GP2 shines in Warriors’ series-clinching win over Nuggets originally appeared on NBC Sports Bayarea
SAN FRANCISCO – The Warriors wasted no time in Game 5. Seeking to lay waste to the Denver Nuggets and advance to the Western Conference semifinals, coach Steve Kerr opened with his five best players, the flashy lineup in search of a catchy nickname.
In the end, though, Kerr turned to a reserve guard/forward with a relatively new nickname to give the Warriors what they had been missing.
Young Glove, born Gary Payton II.
With apologies to the aesthetically pleasing starters – Stephen Curry, Jordan Poole, Clay Thompson, Andrew Wiggins and Draymond Green – the Warriors needed grit, and GP2 specializes in it. He brought his usual disruptive defense, but he also provided some very necessary offense that caught the Nuggets by surprise.
Indeed, Payton’s pesky presence and impact were the essences of a series-clinching 102-98 victory Wednesday night at Chase Center.
“He showed everything in his bag,” Thompson said.
“His defense in the fourth quarter was fantastic,” Kerr said. “That’s why I stayed with him. But then he started knocking down 3s and getting to the rim for a couple layups. He was just a huge factor in the game, and he deserved to stay out there with the way he was playing. So, we kept him out there the whole fourth, and he came through big time.”
Playing all but two seconds of the fourth quarter, which began with the Warriors trailing by eight, Payton made all four of his field-goal attempts, including a pair of 3-pointers. He had three assists. A steal. He was plus-10 for his duty.
“He was incredible,” Green said. “Both ends of the floor. Big shots. Big plays. Two huge 3s. He was absolutely incredible.”
Payton finished with 15 points on 6-of-8 shooting, including 3-of-4 beyond the arc, three rebounds, three assists, two steals and a block. His layup with 2:10 remaining gave the Warriors the lead for good. His 3-ball with 1:06 left put them up 97-92, finally giving the sellout crowd (18,064) license to exhale and release their joy.
For the Warriors had not, putting it politely, played well. They were getting pushed around and their response was a pattern of soft fouls that sent various Nuggets to the free throw line. Denver shot 20 free throws in the first half. Golden State also was getting clobbered on the glass (46-27 through three quarters).
“What he gives us on defense is amazing already,” Curry said. “And then when you put teams in different positions on offense, when they are defending us, and he’s kind of roaming all over the place and using his quickness to his advantage, it’s pretty impactful.”
Payton’s composure was no less impressive than his contribution. There was no sign of anxiety or anything else that indicated this was his NBA postseason debut. It’s one of the factors that allowed Kerr to stay with him as the game was being decided down the stretch.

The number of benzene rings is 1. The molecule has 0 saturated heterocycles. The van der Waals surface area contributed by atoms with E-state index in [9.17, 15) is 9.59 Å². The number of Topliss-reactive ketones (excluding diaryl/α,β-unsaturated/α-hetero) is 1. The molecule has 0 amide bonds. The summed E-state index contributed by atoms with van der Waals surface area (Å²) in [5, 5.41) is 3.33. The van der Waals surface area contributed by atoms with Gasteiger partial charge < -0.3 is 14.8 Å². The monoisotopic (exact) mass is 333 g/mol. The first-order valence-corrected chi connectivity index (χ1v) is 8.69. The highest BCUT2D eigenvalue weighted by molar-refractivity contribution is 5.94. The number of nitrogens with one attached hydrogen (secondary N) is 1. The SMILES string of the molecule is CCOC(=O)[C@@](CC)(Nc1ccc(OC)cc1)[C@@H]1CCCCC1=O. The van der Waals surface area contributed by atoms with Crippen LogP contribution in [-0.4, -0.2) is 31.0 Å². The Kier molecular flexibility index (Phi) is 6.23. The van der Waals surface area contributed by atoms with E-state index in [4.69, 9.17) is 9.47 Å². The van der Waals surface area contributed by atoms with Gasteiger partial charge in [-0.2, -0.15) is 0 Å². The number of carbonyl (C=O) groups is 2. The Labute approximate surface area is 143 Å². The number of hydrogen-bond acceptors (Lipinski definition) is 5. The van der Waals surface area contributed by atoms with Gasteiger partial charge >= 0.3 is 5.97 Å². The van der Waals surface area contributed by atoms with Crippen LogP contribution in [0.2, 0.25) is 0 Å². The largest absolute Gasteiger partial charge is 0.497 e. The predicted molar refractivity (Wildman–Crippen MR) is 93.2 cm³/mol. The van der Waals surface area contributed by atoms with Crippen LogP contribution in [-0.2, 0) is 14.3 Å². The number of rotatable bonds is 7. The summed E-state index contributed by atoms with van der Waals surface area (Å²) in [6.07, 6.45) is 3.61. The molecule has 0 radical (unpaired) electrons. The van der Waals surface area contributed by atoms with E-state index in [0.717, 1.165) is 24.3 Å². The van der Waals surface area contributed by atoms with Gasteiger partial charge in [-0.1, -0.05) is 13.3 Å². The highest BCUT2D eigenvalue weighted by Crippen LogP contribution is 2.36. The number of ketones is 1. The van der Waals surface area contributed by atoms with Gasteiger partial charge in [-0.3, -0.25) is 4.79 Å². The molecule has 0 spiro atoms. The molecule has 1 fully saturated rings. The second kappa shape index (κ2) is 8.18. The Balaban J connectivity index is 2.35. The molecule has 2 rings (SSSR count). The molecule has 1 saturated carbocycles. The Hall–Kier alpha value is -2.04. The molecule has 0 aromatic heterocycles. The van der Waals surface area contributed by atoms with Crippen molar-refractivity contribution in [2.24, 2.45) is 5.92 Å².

This was the kid whose lineage is rooted in local soil. Oakland. His father, Gary Payton, The Glove, was gone from Skyline High School to Oregon State to the NBA and into the Hall of Fame; he was among the spectators at Chase. His late grandfather, Al Payton, was a coach.
“It’s just basketball,” GP2 said. “We’re just playing basketball, and I’m going to go out there and play the right way, try to play the smartest way and I know. The confidence in my game and my IQ, big moments, it’s just basketball, come in and get stops and go the other way and make plays.
“So, it’s really not like jitters or nervousness, nothing. Just playing basketball with great players.”
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Payton’s journey no doubt prepared him for whatever comes his way. He’s 29. He has been waived five different times by four different NBA teams – including Golden State. He simply never quit on his dream of playing in the league. Like his dad.
In less than seven months, GP2 has gone from earning the final roster spot in training camp to proving his mettle in the regular season to central figure in the closeout game of Golden State’s first playoff series win since 2019.
“He doesn’t seem too fazed by anything,” Kerr said. “I guess when you’ve bounced around like he has, been in the G-League, played on 10-day contracts, never really found a home, there’s a lot more pressure in that than there is in playing in a high-stakes game.
“He’s found a home here. He’s always seemed comfortable on the floor. Never seems overwhelmed. His defense is elite and he’s a very unique offensive player. But he’s worked so hard on his three-point shot, and I think that was really a big factor in his growth this year and his ability to stick and make a big impact for our team.”
It’s conceivable that the Warriors lose this game without GP2. It’s undeniable that they won it largely because of him. This was his kind of game, and they’re fortunate to that he’s available to fit right in.